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In 2005, 534 children died nationwide, while living in foster care. (Adoption and Foster Care Analysis and Reporting System (AFCARS) FY 2005)

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National CPS News Archive

National News Coverage

by Hillel Italie

New York -- An award for gay and lesbian literature will be included in the American Library Association's annual announcement of children's prizes, a list which features the prestigious and influential Caldecott and Newbery medals.

The library association issued a statement Monday saying that the Stonewall Children's and Young Adult Literature Award has been added to the ALA's Youth Media Awards, watched closely by educators and librarians as they decide which books to add to their collections. The Stonewall prize honors "English-language works for children and teens of exceptional merit relating to the gay, lesbian, bisexual and transgendered experience."

CNS News

November 1, 2010

by Alan Feuer

The judge ruled that the young girl, accused of running down an elderly woman, can be sued for negligence.

The ruling by the judge, Justice Paul Wooten of State Supreme Court in Manhattan, did not find that the girl was liable, but merely permitted a lawsuit brought against her, another boy and their parents to move forward. The suit that Justice Wooten allowed to proceed claims that in April 2009, Juliet Breitman, 4, and Jacob Kohn, 5, were racing their bicycles, under the supervision of their mothers, Dana Breitman and Rachel Kohn, on the sidewalk of a building on East 52nd Street.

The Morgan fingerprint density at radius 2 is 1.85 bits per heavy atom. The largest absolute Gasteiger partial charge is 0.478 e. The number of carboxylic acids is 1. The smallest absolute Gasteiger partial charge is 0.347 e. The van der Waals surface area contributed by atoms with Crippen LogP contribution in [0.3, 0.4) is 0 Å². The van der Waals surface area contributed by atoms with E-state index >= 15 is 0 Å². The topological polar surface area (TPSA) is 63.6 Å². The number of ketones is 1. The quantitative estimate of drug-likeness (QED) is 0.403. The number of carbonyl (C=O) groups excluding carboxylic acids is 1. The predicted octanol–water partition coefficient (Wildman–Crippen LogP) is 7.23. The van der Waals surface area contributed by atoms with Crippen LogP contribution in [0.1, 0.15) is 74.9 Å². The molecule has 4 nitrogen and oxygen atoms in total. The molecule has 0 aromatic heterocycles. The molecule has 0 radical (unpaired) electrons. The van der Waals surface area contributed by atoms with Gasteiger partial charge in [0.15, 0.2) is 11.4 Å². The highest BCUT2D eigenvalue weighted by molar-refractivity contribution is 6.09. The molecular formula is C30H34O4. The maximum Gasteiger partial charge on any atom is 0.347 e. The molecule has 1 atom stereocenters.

nytimes.com

October 29, 2010

by Bob Unruh

The Colorado Supreme Court has reversed the conviction of a man who admitted using someone else's Social Security number to obtain a loan, concluding that the defendant wasn't really trying to assume a false identity.

In the Colorado case, the court's slim majority concluded that criminal impersonation is "when one assumes a false identity or a false capacity with the intent to unlawfully gain a benefit."

World Net Daily

October 28, 2010

by Issac Bailey

After more than two years of fighting, of draining his savings and retirement accounts, of 17-hour drives to New York, Johnny Smith will be bringing his daughter home. -- Now it's just a question of when.

A judge in Warren County, N.Y., ruled Wednesday morning that the girl, who has been in New York foster care since July 2008 after she was found alone on a busy highway in a diaper and T-shirt, be returned to Smith. The way that law was enforced is at the heart of the case and its protracted resolution, and the compact is under review for possible change by S.C. officials and child advocates nationally.

The Sun News

October 28, 2010

by Bob Unruh

Officials in Sweden have announced a $3,000 fine for parents who have been homeschooling their children, and then told them that they don't even get a court hearing on the dispute.